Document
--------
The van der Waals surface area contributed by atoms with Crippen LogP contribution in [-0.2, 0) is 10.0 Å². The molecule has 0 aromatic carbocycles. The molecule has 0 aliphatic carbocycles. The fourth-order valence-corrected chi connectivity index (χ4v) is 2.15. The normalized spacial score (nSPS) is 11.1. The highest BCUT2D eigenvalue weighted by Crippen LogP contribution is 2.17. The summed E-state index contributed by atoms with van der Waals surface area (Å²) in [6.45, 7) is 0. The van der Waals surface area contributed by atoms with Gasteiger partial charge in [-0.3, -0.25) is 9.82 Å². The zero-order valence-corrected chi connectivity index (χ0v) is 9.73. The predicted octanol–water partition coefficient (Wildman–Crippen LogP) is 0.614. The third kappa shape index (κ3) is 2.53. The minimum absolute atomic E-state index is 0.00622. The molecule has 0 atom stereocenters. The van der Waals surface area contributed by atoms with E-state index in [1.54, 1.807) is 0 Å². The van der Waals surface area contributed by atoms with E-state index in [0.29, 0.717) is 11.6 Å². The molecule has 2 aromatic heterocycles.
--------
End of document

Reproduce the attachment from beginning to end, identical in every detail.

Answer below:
The van der Waals surface area contributed by atoms with Crippen LogP contribution in [-0.2, 0) is 10.0 Å². The molecule has 0 aromatic carbocycles. The molecule has 0 aliphatic carbocycles. The fourth-order valence-corrected chi connectivity index (χ4v) is 2.15. The normalized spacial score (nSPS) is 11.1. The highest BCUT2D eigenvalue weighted by Crippen LogP contribution is 2.17. The summed E-state index contributed by atoms with van der Waals surface area (Å²) in [6.45, 7) is 0. The van der Waals surface area contributed by atoms with Gasteiger partial charge in [-0.3, -0.25) is 9.82 Å². The zero-order valence-corrected chi connectivity index (χ0v) is 9.73. The predicted octanol–water partition coefficient (Wildman–Crippen LogP) is 0.614. The third kappa shape index (κ3) is 2.53. The minimum absolute atomic E-state index is 0.00622. The molecule has 0 atom stereocenters. The van der Waals surface area contributed by atoms with E-state index in [1.54, 1.807) is 0 Å². The van der Waals surface area contributed by atoms with E-state index in [0.29, 0.717) is 11.6 Å². The molecule has 2 aromatic heterocycles.